Book Review: “Inferno” by Dan Brown

June 23, 2013 in Best Of, Book Reviews, Reviews

inferno

I did it. I finally made the decision to read Dan’s Brown’s latest novel, Inferno, and I stuck with it until the end. I don’t mean to be a dick about it. After all, I was a fan of The Da Vinci Code (which I credit as the catalyst for getting me back into reading regularly) and found Angels & Demons exciting in a guilty-pleasure kinda way. Even The Lost Symbol, which came after the blistering success of Da Vinci, was a page-turner.

But let’s face it, Dan Brown is not the greatest writer in the world and has been ruthlessly ridiculed for years because of it. After reading Inferno cover to cover, it’s easy to see why the man has his critics — but honestly, he is not that bad. Perhaps he has improved his writing over the years, or maybe he got a new editor, or both. He might still be no Hemingway, but he’s no Stephenie Meyer (the blood-sucking vampire who gave us The Twilight Saga) either, and he is certainly no EL James (the demon who sucked the blood of Stephenie Meyer to create The 50 Shades Trilogy).

Inferno is the fourth book to star Robert Langdon, the Harvard symbolist played by the worst haircuts Tom Hanks has ever had in the movie versions of The Da Vinci Code and Angels & Demons. The Da Vinci Code was focused largely on the works of Leonardo Da Vinci, in particular The Last Supper, while Angels & Demons was about the Vatican, and The Lost Symbol about the masons in Washington DC. This time, Inferno is centered on the 14th century epic poem of the same name written by Dante Alighieri, which is all about his journey through the nine circles of hell.

tom-hanks-517

It sounds pretty fascinating and it is, at times, but I found Inferno to have the least intriguing subject matter of all the Langdon novels despite having possibly the highest and most realistic stakes. Can’t say more than that without divulging spoilers.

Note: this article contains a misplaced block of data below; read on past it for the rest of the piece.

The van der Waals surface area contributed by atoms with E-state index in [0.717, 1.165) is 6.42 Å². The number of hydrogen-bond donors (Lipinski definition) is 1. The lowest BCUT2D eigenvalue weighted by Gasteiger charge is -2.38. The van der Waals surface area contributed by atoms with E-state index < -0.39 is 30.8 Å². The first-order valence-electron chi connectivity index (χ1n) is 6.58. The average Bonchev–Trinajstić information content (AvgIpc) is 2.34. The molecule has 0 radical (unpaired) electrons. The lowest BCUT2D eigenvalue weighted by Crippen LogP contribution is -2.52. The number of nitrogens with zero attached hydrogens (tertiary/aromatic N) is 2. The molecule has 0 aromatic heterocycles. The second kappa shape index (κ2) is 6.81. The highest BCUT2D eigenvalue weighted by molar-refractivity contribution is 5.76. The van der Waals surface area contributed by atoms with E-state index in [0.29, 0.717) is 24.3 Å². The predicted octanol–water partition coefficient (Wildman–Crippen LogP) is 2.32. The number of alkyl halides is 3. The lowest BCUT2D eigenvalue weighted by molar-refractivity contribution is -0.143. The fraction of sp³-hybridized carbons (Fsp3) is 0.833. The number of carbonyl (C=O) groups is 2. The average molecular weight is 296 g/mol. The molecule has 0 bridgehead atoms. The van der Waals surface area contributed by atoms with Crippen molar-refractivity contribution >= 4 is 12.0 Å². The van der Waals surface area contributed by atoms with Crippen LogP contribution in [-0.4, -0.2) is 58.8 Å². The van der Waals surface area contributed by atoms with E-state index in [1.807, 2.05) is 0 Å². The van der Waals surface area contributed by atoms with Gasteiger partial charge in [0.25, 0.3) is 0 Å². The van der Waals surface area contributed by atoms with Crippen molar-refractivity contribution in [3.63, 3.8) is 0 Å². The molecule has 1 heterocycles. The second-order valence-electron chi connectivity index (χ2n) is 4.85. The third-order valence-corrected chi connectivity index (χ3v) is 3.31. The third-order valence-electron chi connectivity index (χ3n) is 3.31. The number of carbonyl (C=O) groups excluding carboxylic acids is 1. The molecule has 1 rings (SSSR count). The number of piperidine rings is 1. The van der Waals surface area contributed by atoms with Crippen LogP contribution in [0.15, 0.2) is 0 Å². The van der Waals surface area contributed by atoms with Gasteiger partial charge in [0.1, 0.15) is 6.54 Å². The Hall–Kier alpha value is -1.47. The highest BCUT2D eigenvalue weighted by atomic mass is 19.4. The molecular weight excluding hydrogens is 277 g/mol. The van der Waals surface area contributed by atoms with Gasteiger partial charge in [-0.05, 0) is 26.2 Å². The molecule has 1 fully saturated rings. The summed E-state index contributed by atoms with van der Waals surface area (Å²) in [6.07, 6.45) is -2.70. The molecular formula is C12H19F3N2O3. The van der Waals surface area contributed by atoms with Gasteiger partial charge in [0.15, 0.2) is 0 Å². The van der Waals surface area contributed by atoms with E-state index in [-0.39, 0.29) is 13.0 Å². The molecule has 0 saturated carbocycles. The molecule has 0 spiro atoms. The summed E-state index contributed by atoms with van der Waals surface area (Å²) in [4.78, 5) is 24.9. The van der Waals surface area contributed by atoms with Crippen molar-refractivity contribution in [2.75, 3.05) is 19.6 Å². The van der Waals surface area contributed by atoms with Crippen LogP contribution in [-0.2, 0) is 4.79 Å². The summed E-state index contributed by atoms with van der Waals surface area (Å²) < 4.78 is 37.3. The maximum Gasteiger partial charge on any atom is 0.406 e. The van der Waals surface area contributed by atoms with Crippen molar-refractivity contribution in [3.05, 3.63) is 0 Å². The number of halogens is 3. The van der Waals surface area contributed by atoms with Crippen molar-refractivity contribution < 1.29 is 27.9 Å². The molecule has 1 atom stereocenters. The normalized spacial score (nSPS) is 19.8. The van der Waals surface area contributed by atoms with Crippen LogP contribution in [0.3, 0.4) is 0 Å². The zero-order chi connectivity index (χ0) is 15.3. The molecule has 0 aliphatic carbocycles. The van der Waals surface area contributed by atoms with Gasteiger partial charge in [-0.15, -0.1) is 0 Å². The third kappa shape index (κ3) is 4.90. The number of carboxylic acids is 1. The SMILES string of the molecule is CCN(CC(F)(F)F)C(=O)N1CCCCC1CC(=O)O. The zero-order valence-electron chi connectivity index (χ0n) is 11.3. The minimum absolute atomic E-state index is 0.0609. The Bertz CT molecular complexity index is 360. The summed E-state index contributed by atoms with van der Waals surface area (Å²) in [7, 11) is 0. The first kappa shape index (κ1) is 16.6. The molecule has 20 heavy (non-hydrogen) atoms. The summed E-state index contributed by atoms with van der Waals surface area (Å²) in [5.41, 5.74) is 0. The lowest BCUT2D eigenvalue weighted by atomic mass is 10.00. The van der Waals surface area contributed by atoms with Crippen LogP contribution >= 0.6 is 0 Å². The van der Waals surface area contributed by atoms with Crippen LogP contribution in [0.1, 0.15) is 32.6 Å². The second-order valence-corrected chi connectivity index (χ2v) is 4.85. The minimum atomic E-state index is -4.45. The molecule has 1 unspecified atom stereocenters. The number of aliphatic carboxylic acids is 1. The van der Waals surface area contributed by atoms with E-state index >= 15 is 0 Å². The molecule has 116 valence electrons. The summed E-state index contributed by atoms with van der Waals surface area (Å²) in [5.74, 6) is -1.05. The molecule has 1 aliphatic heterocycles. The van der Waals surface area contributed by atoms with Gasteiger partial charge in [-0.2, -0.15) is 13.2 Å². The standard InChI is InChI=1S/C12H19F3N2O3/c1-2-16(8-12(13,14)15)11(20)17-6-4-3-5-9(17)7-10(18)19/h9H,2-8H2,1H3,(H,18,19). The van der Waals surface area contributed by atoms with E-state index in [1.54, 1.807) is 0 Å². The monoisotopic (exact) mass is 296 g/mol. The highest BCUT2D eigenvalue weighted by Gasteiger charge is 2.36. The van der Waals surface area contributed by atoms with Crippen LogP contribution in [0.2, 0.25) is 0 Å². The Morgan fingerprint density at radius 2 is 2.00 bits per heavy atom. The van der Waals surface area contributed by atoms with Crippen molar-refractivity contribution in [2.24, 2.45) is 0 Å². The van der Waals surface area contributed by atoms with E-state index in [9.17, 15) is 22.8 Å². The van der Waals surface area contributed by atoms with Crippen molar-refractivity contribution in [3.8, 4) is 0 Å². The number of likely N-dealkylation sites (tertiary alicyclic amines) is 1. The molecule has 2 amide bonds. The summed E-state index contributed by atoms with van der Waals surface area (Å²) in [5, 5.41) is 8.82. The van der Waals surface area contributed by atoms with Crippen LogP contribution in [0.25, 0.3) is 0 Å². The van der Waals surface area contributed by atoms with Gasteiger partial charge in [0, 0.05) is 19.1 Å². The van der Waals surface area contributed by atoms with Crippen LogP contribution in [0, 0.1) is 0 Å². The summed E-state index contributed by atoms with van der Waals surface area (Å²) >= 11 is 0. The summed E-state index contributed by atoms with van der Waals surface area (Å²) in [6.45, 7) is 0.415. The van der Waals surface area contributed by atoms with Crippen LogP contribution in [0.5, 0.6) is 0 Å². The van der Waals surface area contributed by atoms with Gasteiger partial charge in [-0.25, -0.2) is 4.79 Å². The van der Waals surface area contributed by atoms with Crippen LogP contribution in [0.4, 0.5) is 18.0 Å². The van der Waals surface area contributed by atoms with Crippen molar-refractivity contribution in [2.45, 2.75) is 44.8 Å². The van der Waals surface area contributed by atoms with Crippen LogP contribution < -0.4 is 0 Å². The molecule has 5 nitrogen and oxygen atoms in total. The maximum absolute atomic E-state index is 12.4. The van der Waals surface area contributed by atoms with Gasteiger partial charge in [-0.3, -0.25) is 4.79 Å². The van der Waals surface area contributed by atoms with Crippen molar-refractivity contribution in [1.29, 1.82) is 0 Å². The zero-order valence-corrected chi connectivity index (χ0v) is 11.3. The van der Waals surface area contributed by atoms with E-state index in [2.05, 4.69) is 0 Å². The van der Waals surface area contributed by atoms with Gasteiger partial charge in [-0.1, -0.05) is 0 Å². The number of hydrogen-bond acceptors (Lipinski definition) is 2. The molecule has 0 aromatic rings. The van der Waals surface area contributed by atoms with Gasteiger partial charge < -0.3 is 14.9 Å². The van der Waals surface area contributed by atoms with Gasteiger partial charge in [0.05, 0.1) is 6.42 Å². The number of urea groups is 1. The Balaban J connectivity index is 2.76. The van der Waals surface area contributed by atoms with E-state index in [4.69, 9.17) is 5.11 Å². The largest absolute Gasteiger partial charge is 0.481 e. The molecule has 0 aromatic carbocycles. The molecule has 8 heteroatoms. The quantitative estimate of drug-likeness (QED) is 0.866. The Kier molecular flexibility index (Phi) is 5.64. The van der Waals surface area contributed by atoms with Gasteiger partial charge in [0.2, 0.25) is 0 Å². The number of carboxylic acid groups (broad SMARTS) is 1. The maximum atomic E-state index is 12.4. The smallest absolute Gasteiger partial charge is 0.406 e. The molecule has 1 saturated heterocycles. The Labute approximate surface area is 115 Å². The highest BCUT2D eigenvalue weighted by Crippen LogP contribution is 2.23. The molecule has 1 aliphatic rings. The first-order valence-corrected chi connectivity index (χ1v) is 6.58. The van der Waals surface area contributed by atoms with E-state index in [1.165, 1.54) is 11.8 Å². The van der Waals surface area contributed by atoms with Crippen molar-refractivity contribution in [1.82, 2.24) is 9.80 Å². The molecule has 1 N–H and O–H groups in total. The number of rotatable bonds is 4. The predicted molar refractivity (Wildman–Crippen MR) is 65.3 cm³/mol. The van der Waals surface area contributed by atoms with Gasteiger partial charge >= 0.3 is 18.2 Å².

Anyway, kudos to Brown for trying to build something to rival his most popular books when he could have been counting money instead. The formula of Inferno is pretty much the same as the other Langdon books. It starts off with the same spiel under the now-infamous title of FACT, and follows Langdon as he travels through various cities (this time predominantly in Italy) to solve cryptic clues that lead to more cryptic clues that could help him save the world from some catastrophic terror. Again.

For all his faults as a novelist, Brown is the master of creating fast-paced action and threading the action with the requisite background and explanations without skipping a beat. The chapters are short to keep up the suspense and there are plenty of twists and turns and red herrings to throw you off track, which I admit Brown does very well, probably as well as anything he does with the exception of describing architecture and giving history lessons on the run.

As expected, Inferno is filled with historical and architectural nuggets, much of which is very interesting but also completely unnecessary and irrelevant to the narrative. I had the feeling that Brown had plenty more trivia to share but was forced to pare it back (to 480 pages). There were a few times in Inferno where I felt he slowed it down too much to explain something, but in general the novel was effective as a page-turner — not bad for a book that at times felt like a collection of glorified Wikipedia entries.

Inferno’s biggest flaw is that Brown does not claim that Dante’s poem contains any secret messages in itself (like say Da Vinci’s The Last Supper or in the architectural symbols in Washington DC). All the cryptic clues are artificially “inserted” by a Dante fanatic who really has no reason to be giving them away, especially when they would help the fanatic’s enemies from stopping him achieve his ultimate goal. That’s the thing with Dan Brown novels — you start wondering “why” and it all falls apart.